Proceedings of The Physiological Society

University of Cambridge (2008) Proc Physiol Soc 11, PC49

Poster Communications

Critical reviews of biomedical documentaries in the media

J. Scott1

1. School of Biological Sciences, University of Leicester, Leicester, United Kingdom.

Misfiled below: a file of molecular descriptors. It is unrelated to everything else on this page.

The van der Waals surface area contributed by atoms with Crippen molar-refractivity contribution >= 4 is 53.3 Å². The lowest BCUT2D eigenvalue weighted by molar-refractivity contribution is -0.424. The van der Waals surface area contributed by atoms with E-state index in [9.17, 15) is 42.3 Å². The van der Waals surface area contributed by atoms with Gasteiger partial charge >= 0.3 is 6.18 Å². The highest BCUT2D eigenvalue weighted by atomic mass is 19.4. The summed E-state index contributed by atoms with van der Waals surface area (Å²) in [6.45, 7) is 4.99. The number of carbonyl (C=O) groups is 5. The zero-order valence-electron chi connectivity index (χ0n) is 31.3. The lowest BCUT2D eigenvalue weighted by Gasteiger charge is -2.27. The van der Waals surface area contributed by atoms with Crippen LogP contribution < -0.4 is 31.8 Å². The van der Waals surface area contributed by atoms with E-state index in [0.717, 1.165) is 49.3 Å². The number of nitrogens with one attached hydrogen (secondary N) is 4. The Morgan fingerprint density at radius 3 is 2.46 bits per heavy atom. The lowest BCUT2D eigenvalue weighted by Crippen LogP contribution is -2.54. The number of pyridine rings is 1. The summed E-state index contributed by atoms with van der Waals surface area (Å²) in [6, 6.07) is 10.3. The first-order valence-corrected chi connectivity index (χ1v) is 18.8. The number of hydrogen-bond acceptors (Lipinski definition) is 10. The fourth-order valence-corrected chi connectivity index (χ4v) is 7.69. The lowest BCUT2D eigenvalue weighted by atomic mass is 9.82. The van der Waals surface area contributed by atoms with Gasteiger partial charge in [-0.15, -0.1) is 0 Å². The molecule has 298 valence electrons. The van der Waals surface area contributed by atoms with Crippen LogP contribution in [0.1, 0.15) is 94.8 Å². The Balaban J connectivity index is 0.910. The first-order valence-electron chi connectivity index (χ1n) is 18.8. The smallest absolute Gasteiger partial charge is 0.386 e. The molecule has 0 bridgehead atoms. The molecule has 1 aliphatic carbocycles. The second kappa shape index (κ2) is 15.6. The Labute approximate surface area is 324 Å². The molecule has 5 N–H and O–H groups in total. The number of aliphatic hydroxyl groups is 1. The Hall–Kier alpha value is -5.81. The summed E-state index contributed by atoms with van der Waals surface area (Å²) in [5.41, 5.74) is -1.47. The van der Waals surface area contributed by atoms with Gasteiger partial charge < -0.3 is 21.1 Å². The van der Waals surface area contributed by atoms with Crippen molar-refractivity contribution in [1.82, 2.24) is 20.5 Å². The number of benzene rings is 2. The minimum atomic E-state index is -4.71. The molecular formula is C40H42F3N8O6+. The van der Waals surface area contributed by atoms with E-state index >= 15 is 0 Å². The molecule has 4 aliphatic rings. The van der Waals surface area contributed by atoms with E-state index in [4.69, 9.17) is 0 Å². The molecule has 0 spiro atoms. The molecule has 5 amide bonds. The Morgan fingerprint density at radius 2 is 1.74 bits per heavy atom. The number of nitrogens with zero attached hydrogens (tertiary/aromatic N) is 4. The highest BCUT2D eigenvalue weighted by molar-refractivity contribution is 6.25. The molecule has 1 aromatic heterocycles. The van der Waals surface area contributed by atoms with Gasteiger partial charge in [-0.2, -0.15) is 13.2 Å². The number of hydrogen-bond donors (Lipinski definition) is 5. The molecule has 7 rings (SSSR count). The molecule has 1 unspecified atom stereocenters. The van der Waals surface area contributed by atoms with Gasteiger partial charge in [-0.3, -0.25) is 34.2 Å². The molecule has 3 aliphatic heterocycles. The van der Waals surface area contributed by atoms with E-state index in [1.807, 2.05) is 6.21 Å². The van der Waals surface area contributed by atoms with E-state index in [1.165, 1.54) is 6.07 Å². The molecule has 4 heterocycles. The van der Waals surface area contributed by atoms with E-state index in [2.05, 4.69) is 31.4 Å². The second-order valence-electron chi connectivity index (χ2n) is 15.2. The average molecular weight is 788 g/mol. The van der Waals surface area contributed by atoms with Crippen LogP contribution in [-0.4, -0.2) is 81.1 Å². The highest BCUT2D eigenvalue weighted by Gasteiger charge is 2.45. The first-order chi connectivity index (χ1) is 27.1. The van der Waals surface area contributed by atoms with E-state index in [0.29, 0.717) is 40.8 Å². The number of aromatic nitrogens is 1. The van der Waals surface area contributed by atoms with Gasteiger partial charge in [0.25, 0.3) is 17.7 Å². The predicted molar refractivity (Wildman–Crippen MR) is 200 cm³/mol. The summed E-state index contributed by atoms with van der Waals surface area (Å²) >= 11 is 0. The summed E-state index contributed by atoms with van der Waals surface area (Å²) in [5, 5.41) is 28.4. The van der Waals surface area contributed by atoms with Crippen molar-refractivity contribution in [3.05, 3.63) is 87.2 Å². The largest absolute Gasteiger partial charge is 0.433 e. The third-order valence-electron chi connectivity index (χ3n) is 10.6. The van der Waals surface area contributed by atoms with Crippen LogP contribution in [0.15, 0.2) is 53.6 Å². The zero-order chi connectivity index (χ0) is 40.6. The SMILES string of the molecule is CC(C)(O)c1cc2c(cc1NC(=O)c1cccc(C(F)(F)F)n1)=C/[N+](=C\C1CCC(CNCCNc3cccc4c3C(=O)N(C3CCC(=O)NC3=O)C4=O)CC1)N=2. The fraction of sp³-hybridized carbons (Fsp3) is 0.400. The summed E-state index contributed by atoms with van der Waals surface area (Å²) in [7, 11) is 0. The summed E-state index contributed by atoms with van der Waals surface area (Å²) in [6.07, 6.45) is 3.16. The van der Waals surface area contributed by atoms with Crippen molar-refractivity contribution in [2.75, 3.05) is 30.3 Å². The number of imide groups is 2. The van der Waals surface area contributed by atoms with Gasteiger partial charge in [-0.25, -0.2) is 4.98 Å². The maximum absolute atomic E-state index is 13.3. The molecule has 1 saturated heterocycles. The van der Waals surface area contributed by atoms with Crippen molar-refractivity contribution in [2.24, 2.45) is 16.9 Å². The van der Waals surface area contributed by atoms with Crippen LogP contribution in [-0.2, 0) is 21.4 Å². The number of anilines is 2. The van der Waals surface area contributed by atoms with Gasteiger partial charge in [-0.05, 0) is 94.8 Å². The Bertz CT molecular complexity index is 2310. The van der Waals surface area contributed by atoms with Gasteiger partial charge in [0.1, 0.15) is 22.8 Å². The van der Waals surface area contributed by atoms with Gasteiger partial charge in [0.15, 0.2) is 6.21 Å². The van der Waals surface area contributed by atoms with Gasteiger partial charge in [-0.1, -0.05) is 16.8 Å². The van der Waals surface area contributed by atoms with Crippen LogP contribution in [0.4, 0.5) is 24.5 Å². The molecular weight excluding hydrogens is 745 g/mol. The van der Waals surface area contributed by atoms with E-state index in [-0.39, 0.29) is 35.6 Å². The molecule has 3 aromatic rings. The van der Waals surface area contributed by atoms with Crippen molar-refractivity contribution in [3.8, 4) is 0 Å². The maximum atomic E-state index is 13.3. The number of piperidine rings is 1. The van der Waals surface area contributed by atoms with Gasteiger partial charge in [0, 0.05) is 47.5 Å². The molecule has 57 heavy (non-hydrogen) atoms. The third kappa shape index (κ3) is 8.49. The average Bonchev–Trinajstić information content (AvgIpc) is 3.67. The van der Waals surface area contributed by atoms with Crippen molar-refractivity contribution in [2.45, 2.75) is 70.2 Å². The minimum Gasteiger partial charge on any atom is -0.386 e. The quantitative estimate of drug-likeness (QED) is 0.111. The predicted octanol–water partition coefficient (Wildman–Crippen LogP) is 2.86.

The development of the ability to critically evaluate scientific information is one of the core intellectual skills identified in the benchmark statements for the Biosciences (QAA, 2007) and for Medicine (QAA, 2002) and as such, it features as one of the explicit objectives of almost all undergraduate programmes in the life sciences. One common approach to developing and evaluating this skill is through exercises involving training in reading and presenting critical reviews of research papers. This type of exercise is of considerable value in developing the students’ critical skills and their ways of thinking about science and its underpinning through the evidence base (Rangachari & Mierson, 1995). However, these approaches do have limitations in that the research paper is a very stylised format, aimed at addressing a relatively small and very well-defined audience. As a consequence, the skills acquired may not be perceived as being immediately transferable to other contexts. A complementary approach, that has proved effective, has been to give students the task of evaluating scientific news stories presented in the media (Rangachira, 2006). In a development of this exercise, students are charged with producing a critical review of a biomedical television documentary. Students are allocated to groups of four and each group is given a DVD of a documentary, recorded under the Off-Air Recording (OAR) licence. A library of such recordings has been built up through weekly scanning of programme listings via the Television and Radio Index for Learning and Teaching (TRILT, The students’ brief is to produce a presentation evaluating the documentary, focussing on its scientific content and the quality of presentation. Content is divided into the following elements: a synopsis of the subject matter, evaluation of the accuracy and currency of the material, the objectivity of the programme and its basis on underpinning evidence. The quality of the programme is evaluated in terms of clarity and delivery, quality of the visual elements and effectiveness in targeting the audience. This exercise requires careful critical evaluation of the material but also addresses other key skills including presentation and team working. An important additional feature is that, in order to be able to evaluate the scientific content effectively, the students have to research the topic in considerable depth. Feedback from the students has been very positive, in particular in terms of how interesting they found the exercise and the process of researching a new topic in a different context, and, for many, the novel experience of thinking critically about a scientific documentary programme.

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